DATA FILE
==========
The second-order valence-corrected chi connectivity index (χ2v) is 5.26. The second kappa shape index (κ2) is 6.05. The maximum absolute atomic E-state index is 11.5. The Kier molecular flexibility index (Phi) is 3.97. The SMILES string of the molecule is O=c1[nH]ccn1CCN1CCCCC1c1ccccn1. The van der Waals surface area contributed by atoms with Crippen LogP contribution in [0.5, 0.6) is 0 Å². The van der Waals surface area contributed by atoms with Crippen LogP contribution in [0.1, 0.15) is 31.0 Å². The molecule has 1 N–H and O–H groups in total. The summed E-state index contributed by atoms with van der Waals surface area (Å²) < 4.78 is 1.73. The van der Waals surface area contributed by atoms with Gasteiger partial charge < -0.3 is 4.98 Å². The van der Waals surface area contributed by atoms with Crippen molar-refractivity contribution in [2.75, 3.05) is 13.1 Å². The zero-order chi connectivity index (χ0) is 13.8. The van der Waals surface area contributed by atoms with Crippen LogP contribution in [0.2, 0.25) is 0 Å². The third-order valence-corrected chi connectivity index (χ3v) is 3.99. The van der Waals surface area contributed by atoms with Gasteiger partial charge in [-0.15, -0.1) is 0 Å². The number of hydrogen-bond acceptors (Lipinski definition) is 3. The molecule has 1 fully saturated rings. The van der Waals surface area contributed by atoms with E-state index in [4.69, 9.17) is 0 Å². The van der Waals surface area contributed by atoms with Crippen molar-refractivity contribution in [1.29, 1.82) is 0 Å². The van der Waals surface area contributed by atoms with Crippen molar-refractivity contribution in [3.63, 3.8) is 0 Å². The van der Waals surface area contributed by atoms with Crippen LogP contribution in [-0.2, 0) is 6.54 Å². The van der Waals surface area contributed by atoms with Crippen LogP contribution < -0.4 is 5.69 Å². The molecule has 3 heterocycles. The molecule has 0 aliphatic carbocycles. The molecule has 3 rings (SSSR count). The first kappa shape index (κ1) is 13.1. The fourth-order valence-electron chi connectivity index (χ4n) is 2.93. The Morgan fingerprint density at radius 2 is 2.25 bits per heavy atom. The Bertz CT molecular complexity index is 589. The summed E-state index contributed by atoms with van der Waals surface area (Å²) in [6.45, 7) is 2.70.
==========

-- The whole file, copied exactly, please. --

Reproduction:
The second-order valence-corrected chi connectivity index (χ2v) is 5.26. The second kappa shape index (κ2) is 6.05. The maximum absolute atomic E-state index is 11.5. The Kier molecular flexibility index (Phi) is 3.97. The SMILES string of the molecule is O=c1[nH]ccn1CCN1CCCCC1c1ccccn1. The van der Waals surface area contributed by atoms with Crippen LogP contribution in [0.5, 0.6) is 0 Å². The van der Waals surface area contributed by atoms with Crippen LogP contribution in [0.1, 0.15) is 31.0 Å². The molecule has 1 N–H and O–H groups in total. The summed E-state index contributed by atoms with van der Waals surface area (Å²) < 4.78 is 1.73. The van der Waals surface area contributed by atoms with Gasteiger partial charge < -0.3 is 4.98 Å². The van der Waals surface area contributed by atoms with Crippen molar-refractivity contribution in [2.75, 3.05) is 13.1 Å². The zero-order chi connectivity index (χ0) is 13.8. The van der Waals surface area contributed by atoms with Crippen LogP contribution in [0.2, 0.25) is 0 Å². The third-order valence-corrected chi connectivity index (χ3v) is 3.99. The van der Waals surface area contributed by atoms with Gasteiger partial charge in [-0.15, -0.1) is 0 Å². The number of hydrogen-bond acceptors (Lipinski definition) is 3. The molecule has 1 fully saturated rings. The van der Waals surface area contributed by atoms with E-state index in [4.69, 9.17) is 0 Å². The van der Waals surface area contributed by atoms with Crippen molar-refractivity contribution in [1.29, 1.82) is 0 Å². The van der Waals surface area contributed by atoms with Crippen molar-refractivity contribution in [3.63, 3.8) is 0 Å². The van der Waals surface area contributed by atoms with Crippen LogP contribution in [-0.2, 0) is 6.54 Å². The van der Waals surface area contributed by atoms with Crippen LogP contribution < -0.4 is 5.69 Å². The molecule has 3 heterocycles. The molecule has 0 aliphatic carbocycles. The molecule has 3 rings (SSSR count). The first kappa shape index (κ1) is 13.1. The fourth-order valence-electron chi connectivity index (χ4n) is 2.93. The Morgan fingerprint density at radius 2 is 2.25 bits per heavy atom. The Bertz CT molecular complexity index is 589. The summed E-state index contributed by atoms with van der Waals surface area (Å²) in [6.45, 7) is 2.70.